While one feels that one has to support this Motion, one wants to know why we have arrived at the position in which we have to exercise these extraordinary powers. I agree with all that the Prime Minister said, but I wish that he had gone a little more fully into the matter. It is rather becoming the fashion, when any trouble arises, to accuse the Communists of being the sole cause. No one dislikes the Communists and the totalitarians more than I do, because they would take away the liberties that we regard as safeguards. One dislikes their methods and ideas, but it is wrong to attribute all that goes wrong today to the Communists. What the Communist often does is to discover some grievance and to exploit it, to find some sore and to make it worse, in order more quickly to attain his own ends.

The right thing is not to blame the Communists but to try to remove the grievance and to cure the sore. In that case, the Communist would not have any influence at all. I do not believe that the 13,000 men who are out of work are Communists to a man

Nor can I think that they are without some sense of grievance. There is something wrong that they should follow Communist leaders. That is what causes me anxiety. To me, this strike is another symptom of something wrong somewhere, perhaps with the machinery of the trade unions or something of that kind.

Why is it that during recent years we have been getting breakaway unions and unofficial strikes? The trade union leaders seem to have lost the influence that they ought to possess and to be out of touch with the men. Is it, as was suggested by the hon. Member for Shettleston (Mr. McGovern) the other day, that trade unions have now become so vast that the man at the top has not a clear realisation of the grievances from which the man doing the work is suffering? Is it any wonder that the hon. Member for Shettleston said that grievances often find a better solution through the shop stewards, to ventilate—

Is the right hon. and learned Gentleman aware that the stevedores' union is a very small organisation with only about 5,000 members?

I am talking about the present trouble as another symptom of some disorder. We get the unofficial strikes and we wonder why, after the heads of the Government seem to have arrived at an agreement and the agree- ment seems to have been accepted. Nevertheless we hear that at Manchester they are not prepared to follow the lead which has been given by their leaders.

What is wrong at present? We are asked as a House to approve of all these extraordinary powers, which, as the right hon. Gentleman said, we hope will not be used for more than a few days. Even under the Act they cannot be used longer than a week without coming back to the House. Let us not be content with merely getting over this difficulty and putting this matter right, but use this as an occasion to inquire further into what may be far more deep-seated causes which give rise to this sort of thing. As we did on Monday, my colleagues and I will support the Government on this occasion for those reasons.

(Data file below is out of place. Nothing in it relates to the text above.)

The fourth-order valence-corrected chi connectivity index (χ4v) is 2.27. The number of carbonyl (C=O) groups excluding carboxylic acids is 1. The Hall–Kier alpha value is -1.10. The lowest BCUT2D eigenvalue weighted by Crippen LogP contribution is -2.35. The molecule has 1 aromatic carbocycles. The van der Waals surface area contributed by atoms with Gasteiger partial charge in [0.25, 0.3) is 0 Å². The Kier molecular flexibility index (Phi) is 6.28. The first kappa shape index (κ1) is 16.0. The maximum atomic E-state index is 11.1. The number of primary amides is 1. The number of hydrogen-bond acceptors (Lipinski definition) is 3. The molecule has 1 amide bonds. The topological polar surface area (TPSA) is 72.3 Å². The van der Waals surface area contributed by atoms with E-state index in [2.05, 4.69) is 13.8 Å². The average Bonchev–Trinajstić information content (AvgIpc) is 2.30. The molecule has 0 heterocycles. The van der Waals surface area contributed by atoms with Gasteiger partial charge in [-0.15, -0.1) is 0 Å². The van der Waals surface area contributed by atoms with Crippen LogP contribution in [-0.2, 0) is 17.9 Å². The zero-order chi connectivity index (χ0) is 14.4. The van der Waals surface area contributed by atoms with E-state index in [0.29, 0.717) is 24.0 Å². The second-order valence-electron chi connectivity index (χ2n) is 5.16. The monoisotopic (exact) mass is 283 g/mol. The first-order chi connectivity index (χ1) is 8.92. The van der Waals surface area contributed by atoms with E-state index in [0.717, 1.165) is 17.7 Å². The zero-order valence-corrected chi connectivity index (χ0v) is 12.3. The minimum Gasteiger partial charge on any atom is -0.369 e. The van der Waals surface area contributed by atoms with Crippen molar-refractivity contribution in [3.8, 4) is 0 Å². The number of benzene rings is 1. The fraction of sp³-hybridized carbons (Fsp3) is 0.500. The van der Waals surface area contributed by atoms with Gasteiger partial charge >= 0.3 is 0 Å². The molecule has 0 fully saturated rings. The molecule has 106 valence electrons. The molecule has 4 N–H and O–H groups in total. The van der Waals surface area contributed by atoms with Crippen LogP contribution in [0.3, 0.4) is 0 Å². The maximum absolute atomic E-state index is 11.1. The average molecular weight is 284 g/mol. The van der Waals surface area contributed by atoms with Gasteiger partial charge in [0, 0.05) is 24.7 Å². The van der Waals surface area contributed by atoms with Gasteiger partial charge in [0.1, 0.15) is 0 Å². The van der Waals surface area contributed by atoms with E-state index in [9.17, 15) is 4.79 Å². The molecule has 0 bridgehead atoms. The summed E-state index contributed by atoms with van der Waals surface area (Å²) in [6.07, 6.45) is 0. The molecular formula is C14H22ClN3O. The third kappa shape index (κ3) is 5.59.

4.21 p.m.

I rise to express the support of my National Liberal colleagues for the Message before the House. To those of us who followed closely and welcomed the development under the establishment of the National Dock Labour Scheme, the circumstances which have made necessary the declaration of a State of Emergency not only cause us the gravest concern but are also a matter of very great disappointment. Whatever the details which have caused the trouble in the docks may prove to have been, the fact remains that the terms of the scheme and its related agreements have been broken.

On a point of Order, Mr. Speaker. I want to raise a point with regard to the recognition of the parties taking part in this discussion. Is it in Order for an hon. Member of a party which has already been represented to take part in these discussions before other leaders have been called?

Further to that, Mr. Speaker. I did not hear your answer. [HON. MEMBERS: "Sit down."] What idiot said "Sit down"? I want to hear your reply, Mr. Speaker.

The hon. Gentleman seemed to criticise my selection of speakers. I am calling various party leaders first of all. I am quite entitled to do so, and that is what I am going to do.

Further to that point of Order, Mr. Speaker. I want to know if two hon. Members of one party are to be called before other party leaders.

They are not two hon. Members of one party. They are of different parties. They fight each other.

May I call your attention to the fact, Mr. Speaker, that the hon. Member who was speaking is the nominee for the Conservative Party in West Renfrew for the next General Election?